PhD Student, Department of Geography, King's College London.
Becca is an interdisciplinary geek who loves everything to do with food, water, the Middle East, and justice. The American is more likely to be found on a plane or train than in her room and undertook her first international expedition without her parents at age 14. An avid lover of teaching and learning, Becca works with Norfolk County Council Outdoor Education and The Brilliant Club to share her passions.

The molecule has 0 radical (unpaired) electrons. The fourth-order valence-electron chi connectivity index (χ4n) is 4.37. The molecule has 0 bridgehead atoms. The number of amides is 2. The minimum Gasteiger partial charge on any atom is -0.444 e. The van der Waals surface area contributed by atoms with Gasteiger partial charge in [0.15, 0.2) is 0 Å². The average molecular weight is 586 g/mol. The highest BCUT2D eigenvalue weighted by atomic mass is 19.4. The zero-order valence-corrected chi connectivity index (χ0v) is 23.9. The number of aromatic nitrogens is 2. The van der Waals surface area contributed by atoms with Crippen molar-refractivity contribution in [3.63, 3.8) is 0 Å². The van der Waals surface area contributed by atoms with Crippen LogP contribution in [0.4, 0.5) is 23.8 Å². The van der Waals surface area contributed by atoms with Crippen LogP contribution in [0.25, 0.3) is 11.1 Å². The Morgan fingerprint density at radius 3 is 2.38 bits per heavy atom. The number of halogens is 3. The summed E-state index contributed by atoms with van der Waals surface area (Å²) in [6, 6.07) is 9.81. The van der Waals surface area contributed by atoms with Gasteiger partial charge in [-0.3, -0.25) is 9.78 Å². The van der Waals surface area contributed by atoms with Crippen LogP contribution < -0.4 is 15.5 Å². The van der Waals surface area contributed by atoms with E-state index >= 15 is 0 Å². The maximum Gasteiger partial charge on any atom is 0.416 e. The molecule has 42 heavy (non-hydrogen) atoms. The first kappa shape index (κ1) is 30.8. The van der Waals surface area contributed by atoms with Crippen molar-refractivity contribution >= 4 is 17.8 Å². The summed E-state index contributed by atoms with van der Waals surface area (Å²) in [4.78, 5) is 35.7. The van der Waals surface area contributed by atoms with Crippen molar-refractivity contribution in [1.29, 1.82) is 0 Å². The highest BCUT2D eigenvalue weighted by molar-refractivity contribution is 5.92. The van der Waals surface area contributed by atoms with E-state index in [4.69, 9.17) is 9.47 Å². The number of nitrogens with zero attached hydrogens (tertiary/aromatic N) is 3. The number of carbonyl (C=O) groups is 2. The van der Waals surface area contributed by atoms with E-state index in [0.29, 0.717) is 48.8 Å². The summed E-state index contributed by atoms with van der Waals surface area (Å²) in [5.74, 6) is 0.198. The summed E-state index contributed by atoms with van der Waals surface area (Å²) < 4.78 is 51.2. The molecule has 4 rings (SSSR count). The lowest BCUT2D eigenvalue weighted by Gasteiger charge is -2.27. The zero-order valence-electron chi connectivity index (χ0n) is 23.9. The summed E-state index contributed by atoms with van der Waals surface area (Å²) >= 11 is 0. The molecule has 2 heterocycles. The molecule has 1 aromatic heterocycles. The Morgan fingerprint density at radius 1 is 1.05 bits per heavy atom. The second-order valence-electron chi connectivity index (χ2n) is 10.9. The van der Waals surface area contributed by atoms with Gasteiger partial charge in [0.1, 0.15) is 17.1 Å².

Over the last seven years of her time at various universities, Becca has spent a total of about six months in the Middle East, trotting between countries like Egypt, Israel, Palestine, Kuwait, Jordan, and Turkey. Her visits have included cheers of “Obama! Obama! America! Obama!" in Cairo’s outdoor markets after the democracy speech of 2009, international pickup games of football on the streets of the West Bank, and scuba diving in the Gulf. They’ve also included evacuations to bomb shelters during the 2014 war in Gaza, three-hour security interviews at borders, and cultural restrictions on clothing and physical activity. This talk will consider the challenges – and joys – of spending time in cultures generally misunderstood and overly stereotyped in Western media and research. Using stories from her time in the field, Becca will reflect on ‘meta methodology’ issues, such as how to respectfully approach differing moralities, gender norms, or understandings of law and justice without losing one’s own identity or being untrue to personal values. Contemplating what it means to be intrepid, she’ll attempt to de-mystify the Middle East even as she encourages the re-mystification of the familiar.